Bourdeto is a traditional fish dish popular amongst many cultures throughout the Mediterranean region. Originating in Greece, it is typically made with a combination of various types of fresh fish and cooked in a flavorful tomato-based sauce.


The dish is often topped with a generous sprinkling of grated cheese and served over a bed of rice. The process of making Bourdeto is quite meticulous, with the freshest of ingredients being absolutely essential for maximum flavor.

To ensure that each bite is as succulent as possible, the fish pieces must be carefully chopped into small cubes and lightly seared in oil before being added to the saucy broth. Once everything is combined, the entire stew is simmered until the flavors are fully melded and the texture has reached a creamy, palatable point.

At its best, Bourdeto is a robust marriage of briny and savory components that come together to create a dish that is truly remarkable. Furthermore, its complexity belies its relative ease of preparation, making it a perfect selection for busy weeknight dinners.

In addition to its textural pleasure, Bourdeto also offers copious nutritional benefits due to its abundance of healthy fatty acids and high levels of protein. With its tantalizing array of aromatics and heartwarming depth of flavor, it is no wonder why this classic Mediterranean delight has remained an enduring favorite on the dinner table.

Bourdeto recipes

Amazing Bourdeto recipes sourced from the web.

The origin of Bourdeto

Ah yes- the delicious dish of Bourdeto. It may be hard to imagine that something so simple as a stew of fish, tomatoes, and spices can have such a long and storied history, but that's exactly the case with Bourdeto!

The origins of this delectable dish are thought to go back to the beginning of the 19th century in Greece, where the dish was said to have been invented by the famous chef called Kapetan Rizos. His recipe included various types of local fish, onions, garlic, olive oil, vinegar, tomatoes, and a selection of aromatic herbs and spices.

The traditional Greek recipe for Bourdeto was then taken across the Adriatic by sailors to the coastal regions of Albania and Montenegro, where it became a popular dish amongst the fishermen and local families. Over the years, the recipe evolved and adapted to local tastes, resulting in what we now recognize as the modern-day version of the dish.

In its modern iteration, Bourdeto typically involves stewing firm white-fleshed fish such as sea bass or monkfish with plenty of ripe tomatoes, paprika, garlic, parsley, oregano and other spices. The result is a zesty and hearty stew packed with flavor and nutrition that can be enjoyed as a light lunch, hearty dinner, or even a snack.

With its age-old origins and millennia of experience under its belt, it's no wonder that Bourdeto has become so beloved amongst foodies, chefs and home cooks alike. Who wouldn't want to enjoy a classic dish with such an impressive pedigree and history?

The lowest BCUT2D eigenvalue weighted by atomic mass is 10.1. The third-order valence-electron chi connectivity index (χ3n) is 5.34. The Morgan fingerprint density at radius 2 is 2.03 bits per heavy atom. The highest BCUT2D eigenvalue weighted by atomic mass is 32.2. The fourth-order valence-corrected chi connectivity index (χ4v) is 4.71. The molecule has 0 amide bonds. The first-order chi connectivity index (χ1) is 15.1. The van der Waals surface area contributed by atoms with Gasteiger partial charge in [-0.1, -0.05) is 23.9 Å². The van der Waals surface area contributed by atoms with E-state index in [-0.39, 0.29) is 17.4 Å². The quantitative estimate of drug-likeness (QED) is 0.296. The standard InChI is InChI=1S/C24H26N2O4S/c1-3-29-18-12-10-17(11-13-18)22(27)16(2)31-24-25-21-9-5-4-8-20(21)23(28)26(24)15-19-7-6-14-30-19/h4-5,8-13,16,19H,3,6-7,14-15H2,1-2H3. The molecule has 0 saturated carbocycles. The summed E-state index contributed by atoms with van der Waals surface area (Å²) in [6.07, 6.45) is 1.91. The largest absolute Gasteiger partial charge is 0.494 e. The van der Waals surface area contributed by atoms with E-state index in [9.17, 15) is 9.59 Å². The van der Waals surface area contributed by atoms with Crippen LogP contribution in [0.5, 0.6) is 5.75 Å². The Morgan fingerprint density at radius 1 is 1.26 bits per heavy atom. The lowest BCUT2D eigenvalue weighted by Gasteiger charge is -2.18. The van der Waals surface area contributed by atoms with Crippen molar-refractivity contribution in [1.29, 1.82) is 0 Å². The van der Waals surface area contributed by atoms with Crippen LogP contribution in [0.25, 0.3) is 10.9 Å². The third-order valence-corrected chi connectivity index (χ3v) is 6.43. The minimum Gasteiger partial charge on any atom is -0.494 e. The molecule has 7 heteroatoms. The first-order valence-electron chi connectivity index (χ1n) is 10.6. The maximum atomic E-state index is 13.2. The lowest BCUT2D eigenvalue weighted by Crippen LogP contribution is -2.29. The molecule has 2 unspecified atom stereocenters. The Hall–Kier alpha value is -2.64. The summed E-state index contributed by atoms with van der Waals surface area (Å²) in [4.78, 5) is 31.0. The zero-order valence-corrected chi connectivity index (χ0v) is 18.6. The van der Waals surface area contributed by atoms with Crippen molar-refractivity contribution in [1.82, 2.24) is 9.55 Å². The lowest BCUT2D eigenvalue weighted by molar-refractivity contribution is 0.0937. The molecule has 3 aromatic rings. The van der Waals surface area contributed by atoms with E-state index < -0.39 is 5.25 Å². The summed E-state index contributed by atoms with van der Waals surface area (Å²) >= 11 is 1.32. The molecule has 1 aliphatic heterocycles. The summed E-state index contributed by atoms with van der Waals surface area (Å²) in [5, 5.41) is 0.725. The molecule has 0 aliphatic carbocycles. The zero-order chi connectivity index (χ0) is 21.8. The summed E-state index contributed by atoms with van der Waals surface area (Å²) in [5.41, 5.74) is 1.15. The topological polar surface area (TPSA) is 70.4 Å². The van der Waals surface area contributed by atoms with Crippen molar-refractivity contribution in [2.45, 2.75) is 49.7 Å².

Bourdeto videos

Types of Bourdeto

Ah, the dish Bourdeto. The name itself is enough to ignite one's culinary passions. Originating from Corfu, Greece, this classic seafood dish has been tantalizing taste buds around the world for centuries. Bursting with flavorsome ingredients, each region of Greece has developed their own unique take on this beloved seafood dish.

A Bourdeto's defining feature is that it is a stew-like preparation of fish and other seafood. This can consist of any type of local fish and seafood, including mussels, squid, prawns, and even octopus. To make the stew, these ingredients are simmered in a delectably fragrant sauce made from fresh tomatoes, onions, garlic, parsley, and a blend of aromatic spices. Depending on the region, extra ingredients such as herbs, white wine, and capers can be added for extra flavour.

Most commonly, a Bourdeto is served along the coasts of Corfu, but also around the Ionian islands and the Peloponnese. It is a beloved dish in the regions of Epirus and Thessaly, where it is often paired with pasta or rice. Bourdeto is also popular in Thrace and Macedonia, with some versions also including diced potatoes.

What makes the Bourdeto so special is the variety of preparations available. In the Cephalonia region of Greece, a Bourdeto is typically cooked with a generous amount of olive oil, sheep butter, and red peppers. In Thessaly, it is often cooked with b├ęchamel sauce and vegetables, such as eggplant, potato, carrot and celery. Pelion's famous version includes white wine and bay leaves, while the Crete version is renowned for its intense flavor combination of garlic, parsley and chili pepper.

No matter the region and preparation, all Bourdetos tend to share in common a hearty, robust flavor with depth and complexity that will satisfy any seafood lover. With so many variations, there is sure to be something to tantalize your palate!